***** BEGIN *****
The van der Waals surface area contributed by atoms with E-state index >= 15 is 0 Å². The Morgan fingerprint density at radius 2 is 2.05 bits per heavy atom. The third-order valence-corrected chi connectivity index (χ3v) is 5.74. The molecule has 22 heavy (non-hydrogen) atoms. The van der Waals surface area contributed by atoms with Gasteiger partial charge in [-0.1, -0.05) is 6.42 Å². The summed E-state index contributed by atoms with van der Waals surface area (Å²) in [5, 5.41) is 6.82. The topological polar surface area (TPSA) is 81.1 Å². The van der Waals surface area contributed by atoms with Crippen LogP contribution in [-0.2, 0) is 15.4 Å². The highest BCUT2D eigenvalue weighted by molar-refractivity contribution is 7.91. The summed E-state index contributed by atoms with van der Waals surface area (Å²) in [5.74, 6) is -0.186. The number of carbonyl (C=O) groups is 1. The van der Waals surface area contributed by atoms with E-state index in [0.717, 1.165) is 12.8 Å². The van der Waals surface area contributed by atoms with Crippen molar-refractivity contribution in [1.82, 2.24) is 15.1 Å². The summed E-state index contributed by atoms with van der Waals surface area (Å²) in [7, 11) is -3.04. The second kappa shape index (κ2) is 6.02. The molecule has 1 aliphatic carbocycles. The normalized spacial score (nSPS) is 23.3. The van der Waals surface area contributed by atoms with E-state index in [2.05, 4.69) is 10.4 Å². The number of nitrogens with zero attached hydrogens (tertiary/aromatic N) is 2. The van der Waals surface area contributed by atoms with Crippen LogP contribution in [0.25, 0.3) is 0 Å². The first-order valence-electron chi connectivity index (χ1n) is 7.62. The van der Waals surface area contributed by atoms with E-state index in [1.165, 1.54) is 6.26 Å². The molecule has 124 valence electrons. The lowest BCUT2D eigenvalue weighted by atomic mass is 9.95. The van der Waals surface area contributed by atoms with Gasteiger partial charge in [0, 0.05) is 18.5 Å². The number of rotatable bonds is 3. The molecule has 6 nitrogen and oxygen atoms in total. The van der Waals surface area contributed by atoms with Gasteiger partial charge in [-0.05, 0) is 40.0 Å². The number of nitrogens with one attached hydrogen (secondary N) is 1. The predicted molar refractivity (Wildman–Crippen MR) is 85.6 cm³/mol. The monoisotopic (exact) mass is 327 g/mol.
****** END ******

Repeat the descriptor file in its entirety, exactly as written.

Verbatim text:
The van der Waals surface area contributed by atoms with E-state index >= 15 is 0 Å². The Morgan fingerprint density at radius 2 is 2.05 bits per heavy atom. The third-order valence-corrected chi connectivity index (χ3v) is 5.74. The molecule has 22 heavy (non-hydrogen) atoms. The van der Waals surface area contributed by atoms with Gasteiger partial charge in [-0.1, -0.05) is 6.42 Å². The summed E-state index contributed by atoms with van der Waals surface area (Å²) in [5, 5.41) is 6.82. The topological polar surface area (TPSA) is 81.1 Å². The van der Waals surface area contributed by atoms with Crippen LogP contribution in [-0.2, 0) is 15.4 Å². The highest BCUT2D eigenvalue weighted by molar-refractivity contribution is 7.91. The summed E-state index contributed by atoms with van der Waals surface area (Å²) in [5.74, 6) is -0.186. The number of carbonyl (C=O) groups is 1. The van der Waals surface area contributed by atoms with E-state index in [0.717, 1.165) is 12.8 Å². The van der Waals surface area contributed by atoms with Crippen molar-refractivity contribution in [1.82, 2.24) is 15.1 Å². The summed E-state index contributed by atoms with van der Waals surface area (Å²) in [7, 11) is -3.04. The second kappa shape index (κ2) is 6.02. The molecule has 1 aliphatic carbocycles. The normalized spacial score (nSPS) is 23.3. The van der Waals surface area contributed by atoms with E-state index in [2.05, 4.69) is 10.4 Å². The number of nitrogens with zero attached hydrogens (tertiary/aromatic N) is 2. The van der Waals surface area contributed by atoms with Crippen LogP contribution in [0.25, 0.3) is 0 Å². The first-order valence-electron chi connectivity index (χ1n) is 7.62. The van der Waals surface area contributed by atoms with E-state index in [1.165, 1.54) is 6.26 Å². The molecule has 124 valence electrons. The lowest BCUT2D eigenvalue weighted by atomic mass is 9.95. The van der Waals surface area contributed by atoms with Gasteiger partial charge in [0, 0.05) is 18.5 Å². The number of rotatable bonds is 3. The molecule has 6 nitrogen and oxygen atoms in total. The van der Waals surface area contributed by atoms with Gasteiger partial charge in [-0.05, 0) is 40.0 Å². The number of nitrogens with one attached hydrogen (secondary N) is 1. The predicted molar refractivity (Wildman–Crippen MR) is 85.6 cm³/mol. The monoisotopic (exact) mass is 327 g/mol.